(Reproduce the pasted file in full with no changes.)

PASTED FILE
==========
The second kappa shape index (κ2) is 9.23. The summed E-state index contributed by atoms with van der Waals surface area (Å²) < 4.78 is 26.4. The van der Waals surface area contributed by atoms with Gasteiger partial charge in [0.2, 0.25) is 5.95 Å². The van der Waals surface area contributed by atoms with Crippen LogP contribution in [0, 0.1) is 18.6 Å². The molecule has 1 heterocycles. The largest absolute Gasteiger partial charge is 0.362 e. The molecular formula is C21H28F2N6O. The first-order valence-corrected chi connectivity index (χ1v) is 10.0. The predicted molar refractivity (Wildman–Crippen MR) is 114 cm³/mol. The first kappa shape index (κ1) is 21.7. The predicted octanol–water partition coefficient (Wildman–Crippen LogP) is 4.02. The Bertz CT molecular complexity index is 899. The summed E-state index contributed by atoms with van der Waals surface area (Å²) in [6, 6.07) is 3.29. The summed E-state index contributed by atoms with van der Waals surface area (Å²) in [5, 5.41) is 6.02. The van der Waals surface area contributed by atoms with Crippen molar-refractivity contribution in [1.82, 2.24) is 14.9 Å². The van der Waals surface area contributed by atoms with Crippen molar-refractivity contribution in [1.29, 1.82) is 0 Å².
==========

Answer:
The second kappa shape index (κ2) is 9.23. The summed E-state index contributed by atoms with van der Waals surface area (Å²) < 4.78 is 26.4. The van der Waals surface area contributed by atoms with Gasteiger partial charge in [0.2, 0.25) is 5.95 Å². The van der Waals surface area contributed by atoms with Crippen LogP contribution in [0, 0.1) is 18.6 Å². The molecule has 1 heterocycles. The largest absolute Gasteiger partial charge is 0.362 e. The molecular formula is C21H28F2N6O. The first-order valence-corrected chi connectivity index (χ1v) is 10.0. The predicted molar refractivity (Wildman–Crippen MR) is 114 cm³/mol. The first kappa shape index (κ1) is 21.7. The predicted octanol–water partition coefficient (Wildman–Crippen LogP) is 4.02. The Bertz CT molecular complexity index is 899. The summed E-state index contributed by atoms with van der Waals surface area (Å²) in [6, 6.07) is 3.29. The summed E-state index contributed by atoms with van der Waals surface area (Å²) in [5, 5.41) is 6.02. The van der Waals surface area contributed by atoms with Crippen molar-refractivity contribution in [1.82, 2.24) is 14.9 Å². The van der Waals surface area contributed by atoms with Crippen molar-refractivity contribution in [1.29, 1.82) is 0 Å².